Rent vs. Buy — What’s Right for You?
Should you own or should you rent? What’s right for you depends on a number of factors.
Are you expanding or downsizing? Are you looking to move again within the year or hoping to stay long-term? It’s important to know what you want and need out of a home.
If you’ve ever wondered what the key differences are between renting or buying, read on to get a feel for them, along with the pros and cons of each.
There are benefits for both
Renting gives you short-term flexibility and movement, without having to worry about covering the cost of repairs and maintenance, at a fixed cost for the term of your lease.
Homeownership creates the potential for long-term consistency and the ability to build equity over time. Interest and property taxes on your property are usually tax deductible.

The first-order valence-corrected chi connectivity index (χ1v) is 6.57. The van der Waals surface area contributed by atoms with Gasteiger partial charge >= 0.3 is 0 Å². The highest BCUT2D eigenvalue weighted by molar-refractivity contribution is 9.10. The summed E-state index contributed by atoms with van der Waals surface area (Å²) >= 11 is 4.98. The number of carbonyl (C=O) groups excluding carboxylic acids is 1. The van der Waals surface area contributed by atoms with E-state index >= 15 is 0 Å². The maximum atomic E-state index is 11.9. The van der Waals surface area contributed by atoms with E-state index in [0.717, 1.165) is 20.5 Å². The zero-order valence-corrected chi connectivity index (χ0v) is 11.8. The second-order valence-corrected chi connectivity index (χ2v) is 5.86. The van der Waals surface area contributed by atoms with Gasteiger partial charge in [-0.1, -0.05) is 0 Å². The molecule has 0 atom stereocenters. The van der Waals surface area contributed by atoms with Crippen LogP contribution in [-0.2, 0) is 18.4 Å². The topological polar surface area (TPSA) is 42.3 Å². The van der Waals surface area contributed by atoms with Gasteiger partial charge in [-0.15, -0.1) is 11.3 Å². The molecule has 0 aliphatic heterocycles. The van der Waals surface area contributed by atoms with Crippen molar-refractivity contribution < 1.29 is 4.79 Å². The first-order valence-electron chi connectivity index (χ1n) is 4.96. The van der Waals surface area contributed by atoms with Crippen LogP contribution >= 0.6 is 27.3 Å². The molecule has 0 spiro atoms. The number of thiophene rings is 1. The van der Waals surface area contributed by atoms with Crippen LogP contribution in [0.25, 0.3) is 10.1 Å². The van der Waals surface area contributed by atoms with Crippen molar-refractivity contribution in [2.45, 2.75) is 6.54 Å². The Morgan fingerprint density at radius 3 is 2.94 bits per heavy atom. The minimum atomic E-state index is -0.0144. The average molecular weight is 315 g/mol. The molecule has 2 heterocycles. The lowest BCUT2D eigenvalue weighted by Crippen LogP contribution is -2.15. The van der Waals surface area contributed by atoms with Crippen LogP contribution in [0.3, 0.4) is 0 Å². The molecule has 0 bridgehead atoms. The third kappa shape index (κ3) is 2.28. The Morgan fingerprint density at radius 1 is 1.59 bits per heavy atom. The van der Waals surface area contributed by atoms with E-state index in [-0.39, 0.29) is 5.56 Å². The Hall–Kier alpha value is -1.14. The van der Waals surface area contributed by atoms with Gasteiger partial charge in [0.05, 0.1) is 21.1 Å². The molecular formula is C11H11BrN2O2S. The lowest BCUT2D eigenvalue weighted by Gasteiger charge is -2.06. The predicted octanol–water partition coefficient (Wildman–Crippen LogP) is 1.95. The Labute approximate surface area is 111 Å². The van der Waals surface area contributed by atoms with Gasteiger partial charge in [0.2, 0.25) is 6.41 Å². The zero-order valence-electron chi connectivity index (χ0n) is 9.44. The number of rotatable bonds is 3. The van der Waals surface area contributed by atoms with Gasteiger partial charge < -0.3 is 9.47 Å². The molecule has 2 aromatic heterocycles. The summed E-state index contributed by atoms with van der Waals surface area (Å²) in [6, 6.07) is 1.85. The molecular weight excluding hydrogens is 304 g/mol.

Comparing overall costs
- Rental application fees
- Broker/agent fee (if applicable)
- Security deposit
- First — and sometimes last — month’s rent
- Moving expenses
- Mortgage application fees
- Earnest money
- Down payment
- Closing fees
- Moving expenses
- Renters insurance (if applicable)
- Some utilities may be paid by the landlord — be sure to ask
- Property taxes
- Homeowners insurance
- Homeowners association dues (HOA)/condo fees (if applicable)
- Private mortgage insurance (if applicable)
- Property maintenance
Who’s responsible for maintenance and repairs?
Repair costs are typically included as part of the monthly rent.
The homeowner is responsible for repair costs, which are paid separately out of pocket. Some homes may include these expenses as part of monthly condo/HOA fees.
What’s the difference in taxes?
Renters don’t pay property taxes on their units.
Homeowners pay property taxes (either monthly, semi-annually, or on an annual basis); both mortgage interest and property taxes are usually tax deductible.
What’s better for the short- or long-term?
Renters choose from terms ranging from 3 to 24 months. Typically, the longer the term, the lower the monthly rent payment. Fees may apply if the lease is terminated early.
Homeowners will own their home until they sell their property without worrying about lease terms. However, expenses such as insurance and taxes can fluctuate over time, so it’s important to plan for ongoing costs.